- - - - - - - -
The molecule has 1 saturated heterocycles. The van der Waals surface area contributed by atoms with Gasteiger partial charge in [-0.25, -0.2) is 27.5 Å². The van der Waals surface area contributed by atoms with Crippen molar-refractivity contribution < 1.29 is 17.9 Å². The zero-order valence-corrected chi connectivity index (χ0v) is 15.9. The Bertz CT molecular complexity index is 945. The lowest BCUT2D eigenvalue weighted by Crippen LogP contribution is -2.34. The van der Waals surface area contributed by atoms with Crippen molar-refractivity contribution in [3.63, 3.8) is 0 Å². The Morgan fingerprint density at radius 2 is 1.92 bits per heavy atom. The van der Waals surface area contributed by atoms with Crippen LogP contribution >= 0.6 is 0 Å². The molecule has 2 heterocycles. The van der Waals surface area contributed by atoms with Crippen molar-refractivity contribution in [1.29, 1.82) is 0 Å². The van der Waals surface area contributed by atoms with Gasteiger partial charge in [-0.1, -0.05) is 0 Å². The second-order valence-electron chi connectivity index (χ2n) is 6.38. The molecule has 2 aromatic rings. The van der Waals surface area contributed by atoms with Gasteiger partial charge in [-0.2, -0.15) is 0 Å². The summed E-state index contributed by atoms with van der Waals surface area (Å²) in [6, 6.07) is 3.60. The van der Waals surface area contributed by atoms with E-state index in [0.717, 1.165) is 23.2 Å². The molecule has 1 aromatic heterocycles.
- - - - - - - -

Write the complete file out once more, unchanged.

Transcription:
The molecule has 1 saturated heterocycles. The van der Waals surface area contributed by atoms with Gasteiger partial charge in [-0.25, -0.2) is 27.5 Å². The van der Waals surface area contributed by atoms with Crippen molar-refractivity contribution < 1.29 is 17.9 Å². The zero-order valence-corrected chi connectivity index (χ0v) is 15.9. The Bertz CT molecular complexity index is 945. The lowest BCUT2D eigenvalue weighted by Crippen LogP contribution is -2.34. The van der Waals surface area contributed by atoms with Crippen molar-refractivity contribution in [3.63, 3.8) is 0 Å². The Morgan fingerprint density at radius 2 is 1.92 bits per heavy atom. The van der Waals surface area contributed by atoms with Crippen LogP contribution >= 0.6 is 0 Å². The molecule has 2 heterocycles. The van der Waals surface area contributed by atoms with Crippen molar-refractivity contribution in [1.29, 1.82) is 0 Å². The van der Waals surface area contributed by atoms with Gasteiger partial charge in [-0.1, -0.05) is 0 Å². The second-order valence-electron chi connectivity index (χ2n) is 6.38. The molecule has 2 aromatic rings. The van der Waals surface area contributed by atoms with Gasteiger partial charge in [-0.2, -0.15) is 0 Å². The summed E-state index contributed by atoms with van der Waals surface area (Å²) in [6, 6.07) is 3.60. The van der Waals surface area contributed by atoms with E-state index in [0.717, 1.165) is 23.2 Å². The molecule has 1 aromatic heterocycles.